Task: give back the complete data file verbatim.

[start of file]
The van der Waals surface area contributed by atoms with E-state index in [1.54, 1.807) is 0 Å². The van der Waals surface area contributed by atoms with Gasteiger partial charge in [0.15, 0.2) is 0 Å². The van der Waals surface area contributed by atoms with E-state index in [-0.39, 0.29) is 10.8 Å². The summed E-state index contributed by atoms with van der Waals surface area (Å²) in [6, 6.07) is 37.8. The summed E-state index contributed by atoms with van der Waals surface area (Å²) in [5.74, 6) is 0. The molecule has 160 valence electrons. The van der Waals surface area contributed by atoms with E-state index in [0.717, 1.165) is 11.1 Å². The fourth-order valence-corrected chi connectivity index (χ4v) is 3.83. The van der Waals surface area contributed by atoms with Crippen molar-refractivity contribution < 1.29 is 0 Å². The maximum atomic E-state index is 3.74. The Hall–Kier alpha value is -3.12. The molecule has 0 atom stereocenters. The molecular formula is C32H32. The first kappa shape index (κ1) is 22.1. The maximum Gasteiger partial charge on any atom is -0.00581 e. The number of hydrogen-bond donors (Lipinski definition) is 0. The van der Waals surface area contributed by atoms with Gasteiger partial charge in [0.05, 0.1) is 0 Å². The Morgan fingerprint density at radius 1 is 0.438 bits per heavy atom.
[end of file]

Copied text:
The van der Waals surface area contributed by atoms with E-state index in [1.54, 1.807) is 0 Å². The van der Waals surface area contributed by atoms with Gasteiger partial charge in [0.15, 0.2) is 0 Å². The van der Waals surface area contributed by atoms with E-state index in [-0.39, 0.29) is 10.8 Å². The summed E-state index contributed by atoms with van der Waals surface area (Å²) in [6, 6.07) is 37.8. The summed E-state index contributed by atoms with van der Waals surface area (Å²) in [5.74, 6) is 0. The molecule has 160 valence electrons. The van der Waals surface area contributed by atoms with E-state index in [0.717, 1.165) is 11.1 Å². The fourth-order valence-corrected chi connectivity index (χ4v) is 3.83. The van der Waals surface area contributed by atoms with Crippen molar-refractivity contribution < 1.29 is 0 Å². The maximum atomic E-state index is 3.74. The Hall–Kier alpha value is -3.12. The molecule has 0 atom stereocenters. The molecular formula is C32H32. The first kappa shape index (κ1) is 22.1. The maximum Gasteiger partial charge on any atom is -0.00581 e. The number of hydrogen-bond donors (Lipinski definition) is 0. The van der Waals surface area contributed by atoms with Gasteiger partial charge in [0.05, 0.1) is 0 Å². The Morgan fingerprint density at radius 1 is 0.438 bits per heavy atom.